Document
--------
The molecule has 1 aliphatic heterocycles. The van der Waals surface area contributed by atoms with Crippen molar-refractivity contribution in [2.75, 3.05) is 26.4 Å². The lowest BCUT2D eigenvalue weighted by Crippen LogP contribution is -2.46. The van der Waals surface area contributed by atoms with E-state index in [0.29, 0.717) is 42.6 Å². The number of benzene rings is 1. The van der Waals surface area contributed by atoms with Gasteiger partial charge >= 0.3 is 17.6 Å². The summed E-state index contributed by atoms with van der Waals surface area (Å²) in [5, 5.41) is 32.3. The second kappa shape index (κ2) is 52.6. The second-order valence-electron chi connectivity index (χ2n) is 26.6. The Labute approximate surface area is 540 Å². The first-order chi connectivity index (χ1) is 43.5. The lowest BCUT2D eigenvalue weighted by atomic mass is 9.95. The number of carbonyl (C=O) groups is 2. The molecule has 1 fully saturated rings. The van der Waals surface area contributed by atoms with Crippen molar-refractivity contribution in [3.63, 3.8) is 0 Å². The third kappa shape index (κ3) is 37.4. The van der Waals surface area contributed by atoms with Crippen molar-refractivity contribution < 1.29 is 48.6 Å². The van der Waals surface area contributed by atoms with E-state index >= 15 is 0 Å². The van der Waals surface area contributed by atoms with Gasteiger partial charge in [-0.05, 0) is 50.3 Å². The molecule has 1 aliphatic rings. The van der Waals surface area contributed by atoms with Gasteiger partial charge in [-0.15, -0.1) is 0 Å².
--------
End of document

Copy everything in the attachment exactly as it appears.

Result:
The molecule has 1 aliphatic heterocycles. The van der Waals surface area contributed by atoms with Crippen molar-refractivity contribution in [2.75, 3.05) is 26.4 Å². The lowest BCUT2D eigenvalue weighted by Crippen LogP contribution is -2.46. The van der Waals surface area contributed by atoms with E-state index in [0.29, 0.717) is 42.6 Å². The number of benzene rings is 1. The van der Waals surface area contributed by atoms with Gasteiger partial charge >= 0.3 is 17.6 Å². The summed E-state index contributed by atoms with van der Waals surface area (Å²) in [5, 5.41) is 32.3. The second kappa shape index (κ2) is 52.6. The second-order valence-electron chi connectivity index (χ2n) is 26.6. The Labute approximate surface area is 540 Å². The first-order chi connectivity index (χ1) is 43.5. The lowest BCUT2D eigenvalue weighted by atomic mass is 9.95. The number of carbonyl (C=O) groups is 2. The molecule has 1 fully saturated rings. The van der Waals surface area contributed by atoms with Crippen molar-refractivity contribution in [3.63, 3.8) is 0 Å². The third kappa shape index (κ3) is 37.4. The van der Waals surface area contributed by atoms with Crippen molar-refractivity contribution < 1.29 is 48.6 Å². The van der Waals surface area contributed by atoms with E-state index >= 15 is 0 Å². The van der Waals surface area contributed by atoms with Gasteiger partial charge in [-0.05, 0) is 50.3 Å². The molecule has 1 aliphatic rings. The van der Waals surface area contributed by atoms with Gasteiger partial charge in [-0.15, -0.1) is 0 Å².